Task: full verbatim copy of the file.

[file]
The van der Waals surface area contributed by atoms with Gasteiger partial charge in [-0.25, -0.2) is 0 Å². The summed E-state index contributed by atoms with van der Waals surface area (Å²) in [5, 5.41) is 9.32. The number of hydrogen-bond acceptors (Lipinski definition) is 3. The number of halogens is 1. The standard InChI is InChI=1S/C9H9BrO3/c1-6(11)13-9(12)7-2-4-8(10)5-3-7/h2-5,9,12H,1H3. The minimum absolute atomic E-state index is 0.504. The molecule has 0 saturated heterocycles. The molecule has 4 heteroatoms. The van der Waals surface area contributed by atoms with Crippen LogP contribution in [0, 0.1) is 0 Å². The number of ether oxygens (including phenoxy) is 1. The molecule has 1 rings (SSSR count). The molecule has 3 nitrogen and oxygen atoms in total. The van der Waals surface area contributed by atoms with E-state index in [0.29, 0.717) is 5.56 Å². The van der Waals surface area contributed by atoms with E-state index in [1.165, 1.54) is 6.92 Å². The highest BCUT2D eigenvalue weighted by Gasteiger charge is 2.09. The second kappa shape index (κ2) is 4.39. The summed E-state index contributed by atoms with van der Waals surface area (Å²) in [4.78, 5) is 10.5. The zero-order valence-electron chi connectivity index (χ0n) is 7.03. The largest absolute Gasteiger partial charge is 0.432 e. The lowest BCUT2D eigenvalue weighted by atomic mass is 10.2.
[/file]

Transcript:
The van der Waals surface area contributed by atoms with Gasteiger partial charge in [-0.25, -0.2) is 0 Å². The summed E-state index contributed by atoms with van der Waals surface area (Å²) in [5, 5.41) is 9.32. The number of hydrogen-bond acceptors (Lipinski definition) is 3. The number of halogens is 1. The standard InChI is InChI=1S/C9H9BrO3/c1-6(11)13-9(12)7-2-4-8(10)5-3-7/h2-5,9,12H,1H3. The minimum absolute atomic E-state index is 0.504. The molecule has 0 saturated heterocycles. The molecule has 4 heteroatoms. The van der Waals surface area contributed by atoms with Crippen LogP contribution in [0, 0.1) is 0 Å². The number of ether oxygens (including phenoxy) is 1. The molecule has 1 rings (SSSR count). The molecule has 3 nitrogen and oxygen atoms in total. The van der Waals surface area contributed by atoms with E-state index in [0.29, 0.717) is 5.56 Å². The van der Waals surface area contributed by atoms with E-state index in [1.165, 1.54) is 6.92 Å². The highest BCUT2D eigenvalue weighted by Gasteiger charge is 2.09. The second kappa shape index (κ2) is 4.39. The summed E-state index contributed by atoms with van der Waals surface area (Å²) in [4.78, 5) is 10.5. The zero-order valence-electron chi connectivity index (χ0n) is 7.03. The largest absolute Gasteiger partial charge is 0.432 e. The lowest BCUT2D eigenvalue weighted by atomic mass is 10.2.